On the corner of College and Kirkwood Avenue, in the blazing July heat, Deborah Riley sat near a makeshift white tent that continuously shifted with the light breeze. They were not ideal conditions but Riley has changed her lifestyle and wants to share her story.
Riley is a sales representative for Xango, a direct selling agency that distributes a health juice made from the mangosteen fruit that grows in Indonesia. She recently began selling in Bloomington but, according to Riley, the growing demand for organic foods is allowing her business to “really take off.” Each day, she sets up a tent and pitches the product that changed her life.
“I had inflammation in my legs and thighs before Xango,” Riley said. “I needed Ibuprofen to help me sleep because of the pain. I hated medicating myself like that. Within three days, Xango got rid of my aches. Medicine didn’t do that.”
Xango makes a number of different fruit based drinks and skin products, but their most popular item is Xango Juice. Priced at $120 per four-bottle case, the sweet yet tart puree is gaining more buyers by the month.
In 2005, the Mayo Clinic stated that there are no published clinical trials showing evidence that either the Mangosteen or its juice have any effects on arthritis or other human disorders, whether positive or negative. However, that does not stop buyers in 36 countries. Riley attributes the product’s popularity to nations growing interest in healthier options.
“Being aware of what you put in your body is becoming a trend,” Riley said. “People want to eat cleaner and Xango is a great addition to that.”
Riley believes that the body will heal itself if it is given the right nutrients. After two decades of not paying attention to what she ate, she finally concluded that eating junk food and chemically treated fruits and vegetables could be the source of her health problems.
“People are obese from [bad eating habits],” Riley said. “Children are getting diabetes because of it. That didn’t happen back in the day.”
Many people like Riley are beginning to take this approach to health. Bloomingfoods Market and Deli employee Renee Phillips has been working around and eating organic food long enough to see the benefits.
“I don’t think many people realize the amount of toxins that go into their body,” Phillips said. “Of course it’s impacting their health.”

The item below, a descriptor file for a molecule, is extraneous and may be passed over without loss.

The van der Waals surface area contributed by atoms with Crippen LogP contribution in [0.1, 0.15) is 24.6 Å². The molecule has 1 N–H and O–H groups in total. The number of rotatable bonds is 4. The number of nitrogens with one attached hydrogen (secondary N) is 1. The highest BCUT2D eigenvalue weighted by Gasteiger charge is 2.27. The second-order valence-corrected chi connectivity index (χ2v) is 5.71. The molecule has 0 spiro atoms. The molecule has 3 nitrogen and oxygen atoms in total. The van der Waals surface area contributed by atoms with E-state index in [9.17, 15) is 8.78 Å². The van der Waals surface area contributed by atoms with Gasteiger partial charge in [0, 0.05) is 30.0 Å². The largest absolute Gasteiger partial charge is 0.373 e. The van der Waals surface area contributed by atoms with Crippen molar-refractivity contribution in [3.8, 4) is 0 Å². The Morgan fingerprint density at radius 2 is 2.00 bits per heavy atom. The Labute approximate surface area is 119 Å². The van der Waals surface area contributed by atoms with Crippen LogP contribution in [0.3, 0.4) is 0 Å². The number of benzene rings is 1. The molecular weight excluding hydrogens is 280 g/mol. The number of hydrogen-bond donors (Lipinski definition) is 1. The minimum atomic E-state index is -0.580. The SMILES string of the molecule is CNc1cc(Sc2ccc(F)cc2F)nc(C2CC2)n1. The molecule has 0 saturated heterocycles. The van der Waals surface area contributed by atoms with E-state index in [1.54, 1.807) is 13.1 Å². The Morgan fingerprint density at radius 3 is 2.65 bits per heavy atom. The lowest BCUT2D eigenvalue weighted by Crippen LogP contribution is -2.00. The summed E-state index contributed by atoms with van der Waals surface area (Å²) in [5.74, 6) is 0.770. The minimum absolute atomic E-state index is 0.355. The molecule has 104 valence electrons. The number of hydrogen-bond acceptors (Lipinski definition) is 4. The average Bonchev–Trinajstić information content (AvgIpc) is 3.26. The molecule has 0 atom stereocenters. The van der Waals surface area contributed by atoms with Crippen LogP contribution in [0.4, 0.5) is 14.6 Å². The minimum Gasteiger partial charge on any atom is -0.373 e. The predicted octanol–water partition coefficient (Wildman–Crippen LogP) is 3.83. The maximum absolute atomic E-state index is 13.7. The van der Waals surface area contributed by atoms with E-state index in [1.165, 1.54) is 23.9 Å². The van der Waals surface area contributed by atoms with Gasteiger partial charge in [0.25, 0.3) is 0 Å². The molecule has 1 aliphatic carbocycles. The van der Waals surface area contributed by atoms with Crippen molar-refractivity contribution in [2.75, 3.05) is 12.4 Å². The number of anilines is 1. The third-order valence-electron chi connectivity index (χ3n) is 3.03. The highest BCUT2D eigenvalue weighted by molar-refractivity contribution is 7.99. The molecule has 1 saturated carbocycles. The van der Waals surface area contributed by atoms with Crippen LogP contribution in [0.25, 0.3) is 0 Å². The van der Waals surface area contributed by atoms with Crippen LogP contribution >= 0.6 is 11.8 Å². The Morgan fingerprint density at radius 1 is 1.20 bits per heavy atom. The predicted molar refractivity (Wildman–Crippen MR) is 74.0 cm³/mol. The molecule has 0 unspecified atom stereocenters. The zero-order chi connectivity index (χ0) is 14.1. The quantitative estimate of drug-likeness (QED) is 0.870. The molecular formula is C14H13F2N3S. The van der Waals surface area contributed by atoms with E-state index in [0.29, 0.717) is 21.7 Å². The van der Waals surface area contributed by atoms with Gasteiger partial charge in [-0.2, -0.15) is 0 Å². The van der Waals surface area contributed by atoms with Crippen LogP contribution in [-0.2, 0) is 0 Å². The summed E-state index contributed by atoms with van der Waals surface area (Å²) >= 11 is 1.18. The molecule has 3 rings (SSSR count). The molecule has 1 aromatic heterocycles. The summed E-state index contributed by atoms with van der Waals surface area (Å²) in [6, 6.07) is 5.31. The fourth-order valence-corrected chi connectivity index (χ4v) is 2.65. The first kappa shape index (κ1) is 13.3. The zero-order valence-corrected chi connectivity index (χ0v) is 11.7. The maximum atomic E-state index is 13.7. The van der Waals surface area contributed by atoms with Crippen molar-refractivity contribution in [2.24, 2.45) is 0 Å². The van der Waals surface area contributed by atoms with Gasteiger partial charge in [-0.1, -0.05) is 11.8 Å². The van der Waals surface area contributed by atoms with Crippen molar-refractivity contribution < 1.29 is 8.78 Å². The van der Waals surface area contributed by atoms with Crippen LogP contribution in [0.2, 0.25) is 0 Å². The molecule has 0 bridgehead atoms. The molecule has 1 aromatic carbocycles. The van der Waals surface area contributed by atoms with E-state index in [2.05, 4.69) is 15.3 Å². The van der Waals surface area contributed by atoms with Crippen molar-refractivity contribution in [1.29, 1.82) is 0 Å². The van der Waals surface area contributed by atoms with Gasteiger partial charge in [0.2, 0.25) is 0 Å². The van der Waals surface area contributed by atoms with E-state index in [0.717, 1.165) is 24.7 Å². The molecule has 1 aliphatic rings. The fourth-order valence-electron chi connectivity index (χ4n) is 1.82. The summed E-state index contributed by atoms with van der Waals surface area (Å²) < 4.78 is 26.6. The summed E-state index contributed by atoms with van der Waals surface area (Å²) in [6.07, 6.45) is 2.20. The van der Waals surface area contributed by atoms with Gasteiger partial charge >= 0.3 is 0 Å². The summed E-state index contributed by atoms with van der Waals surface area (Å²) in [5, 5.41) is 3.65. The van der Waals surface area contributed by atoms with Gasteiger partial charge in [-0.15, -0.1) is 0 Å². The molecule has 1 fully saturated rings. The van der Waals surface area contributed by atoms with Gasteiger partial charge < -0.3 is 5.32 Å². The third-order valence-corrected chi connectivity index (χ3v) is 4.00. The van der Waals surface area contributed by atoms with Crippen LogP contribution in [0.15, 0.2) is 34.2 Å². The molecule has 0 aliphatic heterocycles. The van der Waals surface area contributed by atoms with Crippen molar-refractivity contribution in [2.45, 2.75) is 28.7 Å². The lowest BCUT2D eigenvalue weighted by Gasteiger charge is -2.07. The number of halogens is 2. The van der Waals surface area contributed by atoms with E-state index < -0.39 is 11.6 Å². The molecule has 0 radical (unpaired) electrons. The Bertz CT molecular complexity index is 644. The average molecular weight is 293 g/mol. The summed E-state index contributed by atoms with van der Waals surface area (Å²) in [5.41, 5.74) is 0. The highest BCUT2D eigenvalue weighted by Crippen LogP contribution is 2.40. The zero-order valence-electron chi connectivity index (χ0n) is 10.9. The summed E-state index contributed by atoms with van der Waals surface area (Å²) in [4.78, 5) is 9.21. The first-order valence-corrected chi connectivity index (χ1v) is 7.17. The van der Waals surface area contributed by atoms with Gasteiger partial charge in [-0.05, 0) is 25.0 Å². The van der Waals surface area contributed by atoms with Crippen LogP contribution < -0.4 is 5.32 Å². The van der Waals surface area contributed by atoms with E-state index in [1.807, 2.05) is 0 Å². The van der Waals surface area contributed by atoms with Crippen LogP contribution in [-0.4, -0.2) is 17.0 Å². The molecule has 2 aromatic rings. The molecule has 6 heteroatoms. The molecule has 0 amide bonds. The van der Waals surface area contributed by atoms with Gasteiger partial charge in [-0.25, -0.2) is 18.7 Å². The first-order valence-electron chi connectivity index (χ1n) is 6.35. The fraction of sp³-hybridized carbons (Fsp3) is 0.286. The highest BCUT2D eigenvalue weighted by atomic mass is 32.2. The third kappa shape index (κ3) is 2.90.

Alison Van Doren goes to Bloomingfoods frequently to help sustain her all-organic diet. Their selection of organic fruits, vegetables and grains makes shopping trips easy for the Bloomington native.
“I eat organic for my own personal health,” Van Doren said. “It stops me from ingesting pesticides and other things that really weren’t meant for fruit or for my body.”
Bloomington locals have an advantage when it comes to healthy eating, but Van Doren still thinks more can be done by Indiana residents and officials.
“My mom taught me all about organic foods,” Van Doren said. “Most kids don’t have that and just eat whatever’s put in front of them. Yeah, Indiana could probably use a few more health laws, but I don’t think anything’s going to happen without parents asking for it.”
For now, Van Doren is content with the three Bloomingfoods locations that are spread throughout Bloomington.
“You don’t really find [organic] grocery stores that are so well stocked,” Van Doren continued. “I know a lot of places don’t have any. Bloomington has three.”
Others are not as pleased. Riley still believes there is more that Bloomington can do to make health food a more accessible option.
“There needs to be a push to make health food a priority,” Riley said. “Something needs to be done on a governmental level.”
Riley believes that if the government will soon take notice of the quickly growing ‘clean eating’ trend, but until then, it is up to the people to make positive eating choices.
“People should do their own research,” Riley said. “For their own sake and for the sake of their family and friends, changes have to be made.”